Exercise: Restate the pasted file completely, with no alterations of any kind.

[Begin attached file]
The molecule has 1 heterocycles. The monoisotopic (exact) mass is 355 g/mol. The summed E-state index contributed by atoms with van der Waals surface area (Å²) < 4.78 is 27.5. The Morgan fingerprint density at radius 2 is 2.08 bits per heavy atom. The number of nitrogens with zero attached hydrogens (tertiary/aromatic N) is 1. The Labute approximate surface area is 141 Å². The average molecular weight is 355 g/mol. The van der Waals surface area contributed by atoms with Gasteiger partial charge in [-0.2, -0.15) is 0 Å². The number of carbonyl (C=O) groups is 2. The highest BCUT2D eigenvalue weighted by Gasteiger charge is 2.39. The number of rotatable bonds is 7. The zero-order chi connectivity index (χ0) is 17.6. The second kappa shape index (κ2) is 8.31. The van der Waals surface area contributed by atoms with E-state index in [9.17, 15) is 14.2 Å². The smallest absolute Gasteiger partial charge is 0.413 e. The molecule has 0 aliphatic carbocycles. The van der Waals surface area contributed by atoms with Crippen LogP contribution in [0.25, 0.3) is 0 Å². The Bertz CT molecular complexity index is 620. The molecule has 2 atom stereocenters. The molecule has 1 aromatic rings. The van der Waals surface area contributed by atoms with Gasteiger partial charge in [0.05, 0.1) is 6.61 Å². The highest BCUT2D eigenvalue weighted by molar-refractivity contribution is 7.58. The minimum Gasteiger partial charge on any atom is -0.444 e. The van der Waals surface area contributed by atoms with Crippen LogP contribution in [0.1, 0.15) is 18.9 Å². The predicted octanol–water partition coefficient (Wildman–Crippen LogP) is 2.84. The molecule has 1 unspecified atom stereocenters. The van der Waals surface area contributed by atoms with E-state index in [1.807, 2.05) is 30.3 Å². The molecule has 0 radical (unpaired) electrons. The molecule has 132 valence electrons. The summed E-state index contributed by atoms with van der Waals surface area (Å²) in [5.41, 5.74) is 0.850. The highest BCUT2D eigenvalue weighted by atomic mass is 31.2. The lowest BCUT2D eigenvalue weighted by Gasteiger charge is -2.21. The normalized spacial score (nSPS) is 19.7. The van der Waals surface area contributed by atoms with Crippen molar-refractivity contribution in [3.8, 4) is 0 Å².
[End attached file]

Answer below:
The molecule has 1 heterocycles. The monoisotopic (exact) mass is 355 g/mol. The summed E-state index contributed by atoms with van der Waals surface area (Å²) < 4.78 is 27.5. The Morgan fingerprint density at radius 2 is 2.08 bits per heavy atom. The number of nitrogens with zero attached hydrogens (tertiary/aromatic N) is 1. The Labute approximate surface area is 141 Å². The average molecular weight is 355 g/mol. The van der Waals surface area contributed by atoms with Gasteiger partial charge in [-0.2, -0.15) is 0 Å². The number of carbonyl (C=O) groups is 2. The highest BCUT2D eigenvalue weighted by Gasteiger charge is 2.39. The number of rotatable bonds is 7. The zero-order chi connectivity index (χ0) is 17.6. The second kappa shape index (κ2) is 8.31. The van der Waals surface area contributed by atoms with E-state index in [9.17, 15) is 14.2 Å². The smallest absolute Gasteiger partial charge is 0.413 e. The molecule has 0 aliphatic carbocycles. The van der Waals surface area contributed by atoms with Crippen LogP contribution in [0.25, 0.3) is 0 Å². The Bertz CT molecular complexity index is 620. The molecule has 2 atom stereocenters. The molecule has 1 aromatic rings. The van der Waals surface area contributed by atoms with Gasteiger partial charge in [0.05, 0.1) is 6.61 Å². The highest BCUT2D eigenvalue weighted by molar-refractivity contribution is 7.58. The minimum Gasteiger partial charge on any atom is -0.444 e. The van der Waals surface area contributed by atoms with Crippen LogP contribution in [0.1, 0.15) is 18.9 Å². The predicted octanol–water partition coefficient (Wildman–Crippen LogP) is 2.84. The molecule has 1 unspecified atom stereocenters. The van der Waals surface area contributed by atoms with E-state index in [1.807, 2.05) is 30.3 Å². The molecule has 0 radical (unpaired) electrons. The molecule has 132 valence electrons. The summed E-state index contributed by atoms with van der Waals surface area (Å²) in [5.41, 5.74) is 0.850. The highest BCUT2D eigenvalue weighted by atomic mass is 31.2. The lowest BCUT2D eigenvalue weighted by Gasteiger charge is -2.21. The normalized spacial score (nSPS) is 19.7. The van der Waals surface area contributed by atoms with Crippen molar-refractivity contribution in [3.8, 4) is 0 Å².